As for your other questions, I've asked myself them a lot. I don't know how Paizo will handle any of them, but I kept coming back to the reality that I could easily see myself playing PF2 with a Starfinder coat of paint.

[MASSIVE PERSONAL OPINION ALERT]
The classes from Starfinder are too narrow thematically, trying to go for specific niches that don't actually give you nearly as much freedom as PF2 classes do. Most SF class flavors could live comfortably as class paths, archetypes, or feat trees inside PF2 classes.

The de-emphasis of magic was a bit of a waste, since every group I was in had someone who wanted to play a full on Space Wizard but really couldn't to their satisfaction, so bringing back PF2 style magic would be a boon. Fully embracing the PF2 caster-martial balance allows tech and magic to fit together gracefully without magic taking an overly back-seat position as it felt in SF. Also, the long level gaps between new spells in SF was the pits.

Zero of the people I played with enjoyed the equipment of SF, finding it fiddly, overwhelming, treadmilly, and tedious. I had to prepare so many shortlists of options for my groups because they didn't know how to tackle the massive lists, even with search functions. So, wholesale borrowing the PF2 equipment system, and putting the word "Futuristic" in front of every item would be preferable.


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WatersLethe wrote:


The classes from Starfinder are too narrow thematically, trying to go for specific niches that don't actually give you nearly as much freedom as PF2 classes do. Most SF class flavors could live comfortably as class paths, archetypes, or feat trees inside PF2 classes.

The de-emphasis of magic was a bit of a waste, since every group I was in had someone who wanted to play a full on Space Wizard but really couldn't to their satisfaction, so bringing back PF2 style magic would be a boon. Fully embracing the PF2 caster-martial balance allows tech and magic to fit together gracefully without magic taking an overly back-seat position as it felt in SF. Also, the long level gaps between new spells in SF was the pits.

Zero of the people I played with enjoyed the equipment of SF, finding it fiddly, overwhelming, treadmilly, and tedious. I had to prepare so many shortlists of options for my groups because they didn't know how to tackle the massive lists, even with search functions. So, wholesale borrowing the PF2 equipment system, and putting the word "Futuristic" in front of every item would be preferable.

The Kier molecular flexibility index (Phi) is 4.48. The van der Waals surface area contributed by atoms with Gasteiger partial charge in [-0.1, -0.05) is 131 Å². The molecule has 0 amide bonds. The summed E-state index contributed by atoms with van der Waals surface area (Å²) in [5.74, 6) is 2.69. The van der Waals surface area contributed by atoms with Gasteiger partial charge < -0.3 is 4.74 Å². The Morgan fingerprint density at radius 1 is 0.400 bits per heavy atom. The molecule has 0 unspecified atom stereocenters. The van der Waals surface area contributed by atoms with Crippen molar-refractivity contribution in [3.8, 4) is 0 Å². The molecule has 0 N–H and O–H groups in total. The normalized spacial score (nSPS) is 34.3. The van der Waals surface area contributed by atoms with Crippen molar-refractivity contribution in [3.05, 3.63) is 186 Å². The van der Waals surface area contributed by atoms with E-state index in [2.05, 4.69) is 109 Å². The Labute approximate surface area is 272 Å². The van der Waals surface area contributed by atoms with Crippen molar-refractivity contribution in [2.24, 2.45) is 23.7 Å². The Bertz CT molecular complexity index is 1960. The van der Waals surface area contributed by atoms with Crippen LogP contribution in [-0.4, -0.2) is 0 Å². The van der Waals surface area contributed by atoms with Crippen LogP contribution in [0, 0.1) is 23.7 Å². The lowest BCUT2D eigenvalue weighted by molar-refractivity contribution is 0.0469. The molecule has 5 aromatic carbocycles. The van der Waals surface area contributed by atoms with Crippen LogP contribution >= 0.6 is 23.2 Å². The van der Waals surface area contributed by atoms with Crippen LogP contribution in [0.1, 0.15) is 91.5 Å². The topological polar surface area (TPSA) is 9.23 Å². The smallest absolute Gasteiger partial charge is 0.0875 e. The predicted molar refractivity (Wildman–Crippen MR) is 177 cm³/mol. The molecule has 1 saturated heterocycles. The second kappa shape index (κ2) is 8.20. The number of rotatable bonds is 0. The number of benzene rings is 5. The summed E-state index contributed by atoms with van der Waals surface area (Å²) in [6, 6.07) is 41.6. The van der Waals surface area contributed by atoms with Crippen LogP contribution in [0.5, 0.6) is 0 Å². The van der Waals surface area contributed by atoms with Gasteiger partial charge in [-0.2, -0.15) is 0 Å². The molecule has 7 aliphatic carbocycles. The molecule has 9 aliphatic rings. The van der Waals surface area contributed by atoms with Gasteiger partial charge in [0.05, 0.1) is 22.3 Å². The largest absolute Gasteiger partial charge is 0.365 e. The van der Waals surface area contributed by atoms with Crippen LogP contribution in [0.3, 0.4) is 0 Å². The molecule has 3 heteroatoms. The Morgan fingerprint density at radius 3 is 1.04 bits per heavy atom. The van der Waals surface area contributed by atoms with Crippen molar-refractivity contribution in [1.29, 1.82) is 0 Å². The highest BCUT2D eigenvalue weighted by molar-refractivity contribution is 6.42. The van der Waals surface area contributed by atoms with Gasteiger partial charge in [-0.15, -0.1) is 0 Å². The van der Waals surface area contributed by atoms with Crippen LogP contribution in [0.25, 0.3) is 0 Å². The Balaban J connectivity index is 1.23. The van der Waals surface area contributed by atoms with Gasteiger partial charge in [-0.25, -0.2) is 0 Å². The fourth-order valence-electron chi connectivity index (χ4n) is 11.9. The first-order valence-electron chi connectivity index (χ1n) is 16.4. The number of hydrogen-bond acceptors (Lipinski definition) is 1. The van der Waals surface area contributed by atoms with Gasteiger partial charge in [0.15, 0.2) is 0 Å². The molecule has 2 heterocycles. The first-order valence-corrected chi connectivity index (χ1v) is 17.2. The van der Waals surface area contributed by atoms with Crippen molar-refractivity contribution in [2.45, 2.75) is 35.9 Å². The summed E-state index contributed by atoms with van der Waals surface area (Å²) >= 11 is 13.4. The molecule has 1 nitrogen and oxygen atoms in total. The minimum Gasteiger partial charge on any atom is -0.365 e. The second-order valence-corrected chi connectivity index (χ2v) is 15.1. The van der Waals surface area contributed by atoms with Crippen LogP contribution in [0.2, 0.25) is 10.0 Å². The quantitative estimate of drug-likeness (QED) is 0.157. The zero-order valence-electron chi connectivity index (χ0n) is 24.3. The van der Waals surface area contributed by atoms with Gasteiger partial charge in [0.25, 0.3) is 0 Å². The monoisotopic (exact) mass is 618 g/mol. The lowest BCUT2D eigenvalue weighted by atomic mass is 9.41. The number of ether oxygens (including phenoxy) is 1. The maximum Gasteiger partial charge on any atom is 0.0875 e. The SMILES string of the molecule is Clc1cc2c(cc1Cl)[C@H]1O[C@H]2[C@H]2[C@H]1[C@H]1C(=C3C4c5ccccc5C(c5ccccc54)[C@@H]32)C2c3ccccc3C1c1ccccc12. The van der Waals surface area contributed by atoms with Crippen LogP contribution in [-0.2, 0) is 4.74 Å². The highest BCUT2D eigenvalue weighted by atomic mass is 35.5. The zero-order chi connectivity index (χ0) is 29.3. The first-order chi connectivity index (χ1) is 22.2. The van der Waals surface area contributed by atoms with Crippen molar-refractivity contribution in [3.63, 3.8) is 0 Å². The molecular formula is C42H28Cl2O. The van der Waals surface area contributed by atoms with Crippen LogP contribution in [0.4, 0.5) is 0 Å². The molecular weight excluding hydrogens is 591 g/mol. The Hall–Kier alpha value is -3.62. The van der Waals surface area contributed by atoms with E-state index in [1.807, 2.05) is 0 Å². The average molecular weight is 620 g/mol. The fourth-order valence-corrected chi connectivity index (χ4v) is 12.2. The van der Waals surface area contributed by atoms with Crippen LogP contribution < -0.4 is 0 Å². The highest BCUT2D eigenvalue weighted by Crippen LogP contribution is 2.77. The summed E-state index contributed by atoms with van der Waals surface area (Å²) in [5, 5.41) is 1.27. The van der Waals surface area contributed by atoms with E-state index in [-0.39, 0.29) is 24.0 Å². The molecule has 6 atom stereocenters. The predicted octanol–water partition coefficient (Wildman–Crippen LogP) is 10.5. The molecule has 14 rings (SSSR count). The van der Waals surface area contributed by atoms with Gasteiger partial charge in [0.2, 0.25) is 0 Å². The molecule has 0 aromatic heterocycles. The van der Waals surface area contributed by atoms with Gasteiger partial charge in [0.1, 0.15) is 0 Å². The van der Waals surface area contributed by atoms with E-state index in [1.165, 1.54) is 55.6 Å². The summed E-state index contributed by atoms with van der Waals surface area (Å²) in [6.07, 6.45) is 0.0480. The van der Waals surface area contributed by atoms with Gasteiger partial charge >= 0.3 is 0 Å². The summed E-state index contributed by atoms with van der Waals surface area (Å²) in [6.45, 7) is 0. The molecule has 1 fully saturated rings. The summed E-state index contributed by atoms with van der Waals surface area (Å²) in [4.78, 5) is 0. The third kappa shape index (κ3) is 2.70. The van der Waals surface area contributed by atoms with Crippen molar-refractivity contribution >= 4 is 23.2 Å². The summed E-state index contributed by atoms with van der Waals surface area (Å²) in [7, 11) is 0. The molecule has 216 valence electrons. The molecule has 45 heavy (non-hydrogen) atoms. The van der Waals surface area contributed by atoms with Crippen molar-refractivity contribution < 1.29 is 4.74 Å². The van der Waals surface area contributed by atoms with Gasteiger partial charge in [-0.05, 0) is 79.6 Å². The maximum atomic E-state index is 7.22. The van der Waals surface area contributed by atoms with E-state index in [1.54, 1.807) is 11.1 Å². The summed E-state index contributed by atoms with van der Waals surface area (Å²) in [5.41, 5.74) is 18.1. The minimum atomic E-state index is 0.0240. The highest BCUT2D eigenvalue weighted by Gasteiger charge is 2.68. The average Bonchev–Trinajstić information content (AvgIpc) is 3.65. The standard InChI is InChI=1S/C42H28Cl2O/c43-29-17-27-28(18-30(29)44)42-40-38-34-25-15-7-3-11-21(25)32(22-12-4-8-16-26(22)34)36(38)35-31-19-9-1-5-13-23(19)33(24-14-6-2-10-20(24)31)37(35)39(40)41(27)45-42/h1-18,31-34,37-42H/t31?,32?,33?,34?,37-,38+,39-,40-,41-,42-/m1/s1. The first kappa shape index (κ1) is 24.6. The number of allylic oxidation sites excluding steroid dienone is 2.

Yeah TBH I feel the "big problem" of SF was that it lacked any real theme or tone, which is vital for any RPG (even the "universal" ones). This made it really awkward and difficult to familiarize players with anything and even to worldbuild as a GM.

Frankly, in retrospect, SF suffered a lot from basically almost being a proto-testbed for things that would later be hammered out in PF Playtest and 2e proper.


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WatersLethe wrote:
The de-emphasis of magic was a bit of a waste, since every group I was in had someone who wanted to play a full on Space Wizard but really couldn't to their satisfaction, so bringing back PF2 style magic would be a boon. Fully embracing the PF2 caster-martial balance allows tech and magic to fit together gracefully without magic taking an overly back-seat position as it felt in SF. Also, the long level gaps between new spells in SF was the pits.

Yeah, I think high-level magic would be much more workable in PF2E's design framework. Pulling other options up while reigning magic in a bit really helped in that regard, not to mention all the capstone abilities of SF casters are basically 10th-level spell features before they existed.

WatersLethe wrote:

[MASSIVE PERSONAL OPINION ALERT]

The classes from Starfinder are too narrow thematically, trying to go for specific niches that don't actually give you nearly as much freedom as PF2 classes do. Most SF class flavors could live comfortably as class paths, archetypes, or feat trees inside PF2 classes.

That's fair. I personally kind of dig the super specific focusing in on tropes for the SF classes. I like how it pushes the design toward really out there ideas because of how narrow a focus might be, things like the Biohacker injecting magical chems into ley lines or an unarmed Soldier being a plasma monk, or the different flavors of caster. Sure those kinds of options can always show up, I've just always felt that they cropped up sooner because of the focus that a class identity had to maintain.

WatersLethe wrote: